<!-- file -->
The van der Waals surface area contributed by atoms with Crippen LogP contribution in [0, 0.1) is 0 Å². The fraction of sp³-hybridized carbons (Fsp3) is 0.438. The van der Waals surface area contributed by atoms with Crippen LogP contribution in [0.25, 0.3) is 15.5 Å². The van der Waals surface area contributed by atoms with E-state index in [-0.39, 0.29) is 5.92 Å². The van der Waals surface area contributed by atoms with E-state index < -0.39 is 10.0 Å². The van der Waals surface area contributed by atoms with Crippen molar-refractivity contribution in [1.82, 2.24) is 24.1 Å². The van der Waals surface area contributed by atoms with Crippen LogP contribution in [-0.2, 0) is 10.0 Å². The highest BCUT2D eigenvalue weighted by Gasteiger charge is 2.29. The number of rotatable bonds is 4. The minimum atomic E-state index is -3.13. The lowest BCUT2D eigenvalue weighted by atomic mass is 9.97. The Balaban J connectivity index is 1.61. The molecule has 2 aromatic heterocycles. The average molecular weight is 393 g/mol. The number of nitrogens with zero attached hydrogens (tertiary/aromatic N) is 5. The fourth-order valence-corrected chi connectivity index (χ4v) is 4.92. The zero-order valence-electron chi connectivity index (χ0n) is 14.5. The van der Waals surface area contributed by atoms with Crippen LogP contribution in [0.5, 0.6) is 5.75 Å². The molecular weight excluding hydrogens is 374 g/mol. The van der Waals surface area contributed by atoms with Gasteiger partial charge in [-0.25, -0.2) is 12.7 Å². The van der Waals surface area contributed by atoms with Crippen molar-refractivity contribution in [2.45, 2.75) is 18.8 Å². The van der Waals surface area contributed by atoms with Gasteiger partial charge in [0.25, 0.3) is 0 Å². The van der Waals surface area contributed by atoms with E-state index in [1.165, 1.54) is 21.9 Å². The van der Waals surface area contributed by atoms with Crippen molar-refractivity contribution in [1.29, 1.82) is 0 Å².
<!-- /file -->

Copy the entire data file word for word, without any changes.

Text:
The van der Waals surface area contributed by atoms with Crippen LogP contribution in [0, 0.1) is 0 Å². The fraction of sp³-hybridized carbons (Fsp3) is 0.438. The van der Waals surface area contributed by atoms with Crippen LogP contribution in [0.25, 0.3) is 15.5 Å². The van der Waals surface area contributed by atoms with E-state index in [-0.39, 0.29) is 5.92 Å². The van der Waals surface area contributed by atoms with E-state index < -0.39 is 10.0 Å². The van der Waals surface area contributed by atoms with Crippen molar-refractivity contribution in [1.82, 2.24) is 24.1 Å². The van der Waals surface area contributed by atoms with Crippen LogP contribution in [-0.2, 0) is 10.0 Å². The highest BCUT2D eigenvalue weighted by Gasteiger charge is 2.29. The number of rotatable bonds is 4. The minimum atomic E-state index is -3.13. The lowest BCUT2D eigenvalue weighted by atomic mass is 9.97. The Balaban J connectivity index is 1.61. The molecule has 2 aromatic heterocycles. The average molecular weight is 393 g/mol. The number of nitrogens with zero attached hydrogens (tertiary/aromatic N) is 5. The fourth-order valence-corrected chi connectivity index (χ4v) is 4.92. The zero-order valence-electron chi connectivity index (χ0n) is 14.5. The van der Waals surface area contributed by atoms with Crippen LogP contribution in [0.5, 0.6) is 5.75 Å². The molecular weight excluding hydrogens is 374 g/mol. The van der Waals surface area contributed by atoms with Gasteiger partial charge in [-0.25, -0.2) is 12.7 Å². The van der Waals surface area contributed by atoms with Crippen molar-refractivity contribution in [2.45, 2.75) is 18.8 Å². The van der Waals surface area contributed by atoms with Gasteiger partial charge in [0.25, 0.3) is 0 Å². The van der Waals surface area contributed by atoms with E-state index in [1.165, 1.54) is 21.9 Å². The van der Waals surface area contributed by atoms with Crippen molar-refractivity contribution in [1.29, 1.82) is 0 Å².